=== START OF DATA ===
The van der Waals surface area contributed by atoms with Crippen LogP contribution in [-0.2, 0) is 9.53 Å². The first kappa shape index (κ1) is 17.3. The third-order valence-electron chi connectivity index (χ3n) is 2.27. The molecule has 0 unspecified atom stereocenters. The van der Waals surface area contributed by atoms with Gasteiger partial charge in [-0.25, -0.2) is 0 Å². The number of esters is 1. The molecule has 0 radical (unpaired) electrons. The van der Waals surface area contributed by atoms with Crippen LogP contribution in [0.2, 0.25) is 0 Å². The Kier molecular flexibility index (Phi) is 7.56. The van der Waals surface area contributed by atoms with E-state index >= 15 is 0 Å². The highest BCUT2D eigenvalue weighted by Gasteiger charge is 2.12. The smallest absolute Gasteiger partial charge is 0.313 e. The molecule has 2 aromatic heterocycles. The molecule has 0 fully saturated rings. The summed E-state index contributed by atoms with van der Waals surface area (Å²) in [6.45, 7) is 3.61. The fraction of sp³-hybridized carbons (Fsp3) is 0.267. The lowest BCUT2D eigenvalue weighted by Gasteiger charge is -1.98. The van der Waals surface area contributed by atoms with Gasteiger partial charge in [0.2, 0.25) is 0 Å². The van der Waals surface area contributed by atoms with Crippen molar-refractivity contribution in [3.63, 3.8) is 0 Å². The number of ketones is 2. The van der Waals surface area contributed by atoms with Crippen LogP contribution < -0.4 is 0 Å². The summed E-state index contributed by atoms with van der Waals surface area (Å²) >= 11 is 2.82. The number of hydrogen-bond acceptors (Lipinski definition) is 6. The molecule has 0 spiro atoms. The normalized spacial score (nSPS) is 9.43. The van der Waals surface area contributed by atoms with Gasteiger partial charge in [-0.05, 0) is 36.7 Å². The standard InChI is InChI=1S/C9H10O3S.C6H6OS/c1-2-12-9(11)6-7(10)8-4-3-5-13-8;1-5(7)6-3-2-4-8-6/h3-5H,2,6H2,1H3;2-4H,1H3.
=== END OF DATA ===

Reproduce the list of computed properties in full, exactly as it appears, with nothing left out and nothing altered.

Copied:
The van der Waals surface area contributed by atoms with Crippen LogP contribution in [-0.2, 0) is 9.53 Å². The first kappa shape index (κ1) is 17.3. The third-order valence-electron chi connectivity index (χ3n) is 2.27. The molecule has 0 unspecified atom stereocenters. The van der Waals surface area contributed by atoms with Gasteiger partial charge in [-0.25, -0.2) is 0 Å². The number of esters is 1. The molecule has 0 radical (unpaired) electrons. The van der Waals surface area contributed by atoms with Crippen LogP contribution in [0.2, 0.25) is 0 Å². The Kier molecular flexibility index (Phi) is 7.56. The van der Waals surface area contributed by atoms with E-state index >= 15 is 0 Å². The highest BCUT2D eigenvalue weighted by Gasteiger charge is 2.12. The smallest absolute Gasteiger partial charge is 0.313 e. The molecule has 2 aromatic heterocycles. The molecule has 0 fully saturated rings. The summed E-state index contributed by atoms with van der Waals surface area (Å²) in [6.45, 7) is 3.61. The fraction of sp³-hybridized carbons (Fsp3) is 0.267. The lowest BCUT2D eigenvalue weighted by Gasteiger charge is -1.98. The van der Waals surface area contributed by atoms with Gasteiger partial charge in [0.2, 0.25) is 0 Å². The van der Waals surface area contributed by atoms with Crippen molar-refractivity contribution in [3.63, 3.8) is 0 Å². The number of ketones is 2. The van der Waals surface area contributed by atoms with Crippen LogP contribution < -0.4 is 0 Å². The summed E-state index contributed by atoms with van der Waals surface area (Å²) >= 11 is 2.82. The number of hydrogen-bond acceptors (Lipinski definition) is 6. The molecule has 0 spiro atoms. The normalized spacial score (nSPS) is 9.43. The van der Waals surface area contributed by atoms with Gasteiger partial charge in [-0.05, 0) is 36.7 Å². The standard InChI is InChI=1S/C9H10O3S.C6H6OS/c1-2-12-9(11)6-7(10)8-4-3-5-13-8;1-5(7)6-3-2-4-8-6/h3-5H,2,6H2,1H3;2-4H,1H3.